Never Any End to Paris (París no se acaba nunca) is a fictionalized autobiographical work by the great spanish novelist, Enrique Vila-Matas. Only the third of his nearly two dozen books to be translated into english, this one recounts the author’s youthful days in paris during the mid 1970s. It was during this time, while renting an attic room from French writer and director Marguerite Duras, that Vila-Matas set about working on his second novel, La asesina ilustrada (never translated into english, yet appearing in this work as The Lettered Assassin).
In Never Any End to Paris, the narrator (always striving to bear an ever closer resemblance to Ernest Hemingway) recalls his formative days in the French capital over the course of a three-day lecture. Taking as its title a derivation on the name of the last chapter of Hemingway’s A Moveable Feast, Never Any End to Paris is set some half a century after Papa himself sauntered around the City of Light. Vila-Matas delves as much into the hardships he (or rather, his fictionalized narrator/lecturer) endured as an undisciplined and unsure writer seeking literary immortality as he does into the milieu of 1970s paris. With an overarching metafictional theme, an abundance of name-dropping, an obvious respect for the art of literature, and the blurring of the line between autobiography and fiction, Vila-Matas’s book brings to mind the works of his close friend and fellow (adopted) countryman, Roberto Bolaño.
While broad in scope, much of the narrator’s lecture, in addition to recalling the hardships of crafting the novel, the ongoing poverty that accompanied his writing of it, and the wealth of his social engagements with Paris’ creative elite, sets about considering the nature of irony (both in general and as it relates to the telling of his tale).
You’ll see me improvise on occasion. Like right now when, before going on to read my ironic revision of the two years of my youth in paris, I feel compelled to tell you that I do know that irony plays with fire and, while mocking others, sometimes ends up mocking itself. You all know full well what i’m talking about. When you pretend to be in love you run the risk of feeling it, he who parodies without proper precautions ends up a victim just the same . . . That said, I must also warn you that when you hear me say, for example, that there was never any end to paris, I will most likely be saying it ironically. But, anyway, I hope not to overwhelm you with too much irony. The kind that I practice has nothing to do with that which arises from desperation—I was stupidly desperate enough when I was young. I like a kind of irony I call benevolent, compassionate, like what we find, for example, in the best of Cervantes. I don’t like ferocious irony but rather the kind that vacillates between disappointment and hope. okay?
As the lecturer remembers his deliberation about how best to craft a novel (The Lettered Assassin) that will cause its readers to die immediately following their reading of it, the irony of writing what could be a successful book only to be left with no one living to admire it is not lost on him.
Like Vila-Matas’s other works (or, at least those already translated into english), Never Any End to Paris is a smart, creative, and playful work; one that never deigns to take itself too seriously. It as much a quasi-autobiography as it is a celebration of literature, film, paris, irony, and the folly and determination of youth. If only La Asesina ilustrada were already available in translation, then perhaps this book would resound with an even greater clarity than it already does. On its own, however, Never Any End to Paris1 is a fantastic book, one that surely bolsters Enrique Vila-Matas’s reputation as one of the finer spanish-language novelists at work today.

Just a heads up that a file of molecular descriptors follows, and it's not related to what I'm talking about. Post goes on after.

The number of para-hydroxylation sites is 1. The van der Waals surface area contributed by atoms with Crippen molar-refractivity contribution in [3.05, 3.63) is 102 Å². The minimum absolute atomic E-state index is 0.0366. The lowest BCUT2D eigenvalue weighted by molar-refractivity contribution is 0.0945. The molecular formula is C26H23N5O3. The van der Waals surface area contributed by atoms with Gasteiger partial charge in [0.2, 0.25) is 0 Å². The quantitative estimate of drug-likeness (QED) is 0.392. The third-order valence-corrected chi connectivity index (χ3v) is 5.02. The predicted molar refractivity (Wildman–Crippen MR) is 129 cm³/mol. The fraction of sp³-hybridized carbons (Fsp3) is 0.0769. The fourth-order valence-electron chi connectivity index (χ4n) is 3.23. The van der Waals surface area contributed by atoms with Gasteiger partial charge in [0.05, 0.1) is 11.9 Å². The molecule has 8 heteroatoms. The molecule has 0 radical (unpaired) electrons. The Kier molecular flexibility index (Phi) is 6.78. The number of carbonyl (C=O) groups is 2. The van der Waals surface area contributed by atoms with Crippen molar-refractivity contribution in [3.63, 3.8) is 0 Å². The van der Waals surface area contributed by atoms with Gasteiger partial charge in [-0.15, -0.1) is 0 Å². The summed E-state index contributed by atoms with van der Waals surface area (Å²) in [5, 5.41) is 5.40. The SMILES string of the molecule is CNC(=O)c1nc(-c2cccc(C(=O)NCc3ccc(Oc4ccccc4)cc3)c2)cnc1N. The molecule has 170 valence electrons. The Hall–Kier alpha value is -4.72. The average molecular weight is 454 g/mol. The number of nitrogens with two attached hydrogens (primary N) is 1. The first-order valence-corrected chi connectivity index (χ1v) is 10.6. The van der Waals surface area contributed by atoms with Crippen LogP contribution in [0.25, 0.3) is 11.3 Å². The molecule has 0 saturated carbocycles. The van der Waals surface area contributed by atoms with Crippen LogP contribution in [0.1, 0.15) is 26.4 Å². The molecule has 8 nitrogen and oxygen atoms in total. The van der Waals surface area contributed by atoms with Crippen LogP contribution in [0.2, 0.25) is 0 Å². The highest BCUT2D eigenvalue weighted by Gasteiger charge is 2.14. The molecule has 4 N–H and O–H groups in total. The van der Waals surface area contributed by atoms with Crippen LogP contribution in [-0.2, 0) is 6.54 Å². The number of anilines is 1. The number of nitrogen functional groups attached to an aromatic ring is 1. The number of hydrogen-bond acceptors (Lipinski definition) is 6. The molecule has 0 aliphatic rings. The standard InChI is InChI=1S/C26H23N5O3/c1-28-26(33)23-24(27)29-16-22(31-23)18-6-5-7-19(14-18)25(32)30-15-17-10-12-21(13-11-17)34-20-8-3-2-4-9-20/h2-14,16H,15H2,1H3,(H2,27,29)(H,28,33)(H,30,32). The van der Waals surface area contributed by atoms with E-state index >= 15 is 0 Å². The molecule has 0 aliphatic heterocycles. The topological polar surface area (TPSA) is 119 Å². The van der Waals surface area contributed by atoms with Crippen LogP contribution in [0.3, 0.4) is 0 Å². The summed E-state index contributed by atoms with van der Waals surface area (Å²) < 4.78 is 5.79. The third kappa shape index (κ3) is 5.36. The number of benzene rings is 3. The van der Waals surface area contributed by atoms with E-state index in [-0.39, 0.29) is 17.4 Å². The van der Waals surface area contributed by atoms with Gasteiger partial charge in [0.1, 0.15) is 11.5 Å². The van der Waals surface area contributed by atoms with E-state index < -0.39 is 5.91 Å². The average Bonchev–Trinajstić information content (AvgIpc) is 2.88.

“Among the many fictions possible, an autobiography can also be a fiction.”
1 Translated by Anne McLean, known for her english translations of Julio Cortázar, Evelio Rosero, Javier Cercas, and others.
The opening of Jón Gnarr’s novel/memoir The Indian is a playful bit of extravagant ego, telling the traditional story of creation, where the “Let there be light!” moment is also the moment of his birth on January 2nd, 1967. Then. . .
Mahasweta Devi is not only one of the most prolific Bengali authors, but she’s also an important activist. In fact, for Devi, the two seem to go together. As you can probably tell from the titles, she writes about women. . .
The prolific Spanish author Benito Pérez Galdós wrote his short novel, Tristana, during the closing years of the nineteenth century, a time when very few options were available to women of limited financial means who did not want a husband.. . .
Pedro Zarraluki’s The History of Silence (trans. Nick Caistor and Lorenza García) begins with the narrator and his wife, Irene, setting out to write a book about silence, itself called The History of Silence: “This is the story of how. . .
There are plenty of reasons you can fail to find the rhythm of a book. Sometimes it’s a matter of discarding initial assumptions or impressions, sometimes of resetting oneself. Zigmunds Skujiņš’s Flesh-Coloured Dominoes was a defining experience in the necessity. . .
In a culture that privileges prose, reviewing poetry is fairly pointless. And I’ve long since stopped caring about what the world reads and dropped the crusade to get Americans to read more poems. Part of the fault, as I’ve suggested. . .
I would like to pose the argument that it is rare for one to ever come across a truly passive protagonist in a novel. The protagonist (perhaps) of Three Light-Years, Claudio Viberti, is just that—a shy internist who lives in. . .